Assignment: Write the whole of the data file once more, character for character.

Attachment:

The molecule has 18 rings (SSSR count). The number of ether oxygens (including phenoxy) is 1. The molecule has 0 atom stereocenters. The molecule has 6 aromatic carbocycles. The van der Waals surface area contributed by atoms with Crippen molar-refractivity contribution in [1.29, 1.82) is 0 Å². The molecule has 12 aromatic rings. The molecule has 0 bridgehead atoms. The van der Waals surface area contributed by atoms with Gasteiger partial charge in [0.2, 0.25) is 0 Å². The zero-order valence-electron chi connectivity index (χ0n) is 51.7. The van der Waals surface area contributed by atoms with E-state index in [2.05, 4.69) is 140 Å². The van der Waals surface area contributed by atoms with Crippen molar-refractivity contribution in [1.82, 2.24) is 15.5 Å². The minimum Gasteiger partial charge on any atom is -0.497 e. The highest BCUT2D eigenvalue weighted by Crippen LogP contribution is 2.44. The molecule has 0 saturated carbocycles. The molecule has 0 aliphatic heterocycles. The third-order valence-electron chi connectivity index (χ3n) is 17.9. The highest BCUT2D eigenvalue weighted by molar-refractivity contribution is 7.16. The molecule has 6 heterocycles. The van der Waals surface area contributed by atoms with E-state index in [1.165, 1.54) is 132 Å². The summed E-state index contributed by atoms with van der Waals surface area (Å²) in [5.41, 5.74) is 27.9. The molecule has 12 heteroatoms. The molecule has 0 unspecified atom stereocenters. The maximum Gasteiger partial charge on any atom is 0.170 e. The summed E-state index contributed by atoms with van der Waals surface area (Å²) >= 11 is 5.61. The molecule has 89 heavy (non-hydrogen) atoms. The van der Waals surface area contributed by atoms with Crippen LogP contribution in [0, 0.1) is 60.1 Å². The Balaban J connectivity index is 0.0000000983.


The molecule has 18 rings (SSSR count). The number of ether oxygens (including phenoxy) is 1. The molecule has 0 atom stereocenters. The molecule has 6 aromatic carbocycles. The van der Waals surface area contributed by atoms with Crippen molar-refractivity contribution in [1.29, 1.82) is 0 Å². The molecule has 12 aromatic rings. The molecule has 0 bridgehead atoms. The van der Waals surface area contributed by atoms with Gasteiger partial charge in [0.2, 0.25) is 0 Å². The zero-order valence-electron chi connectivity index (χ0n) is 51.7. The van der Waals surface area contributed by atoms with E-state index in [2.05, 4.69) is 140 Å². The van der Waals surface area contributed by atoms with Crippen molar-refractivity contribution in [1.82, 2.24) is 15.5 Å². The minimum Gasteiger partial charge on any atom is -0.497 e. The highest BCUT2D eigenvalue weighted by Crippen LogP contribution is 2.44. The molecule has 0 saturated carbocycles. The molecule has 0 aliphatic heterocycles. The third-order valence-electron chi connectivity index (χ3n) is 17.9. The highest BCUT2D eigenvalue weighted by molar-refractivity contribution is 7.16. The molecule has 6 heterocycles. The van der Waals surface area contributed by atoms with E-state index in [1.165, 1.54) is 132 Å². The summed E-state index contributed by atoms with van der Waals surface area (Å²) in [5.41, 5.74) is 27.9. The molecule has 12 heteroatoms. The molecule has 0 unspecified atom stereocenters. The maximum Gasteiger partial charge on any atom is 0.170 e. The summed E-state index contributed by atoms with van der Waals surface area (Å²) >= 11 is 5.61. The molecule has 89 heavy (non-hydrogen) atoms. The van der Waals surface area contributed by atoms with Crippen LogP contribution in [0, 0.1) is 60.1 Å². The Balaban J connectivity index is 0.0000000983.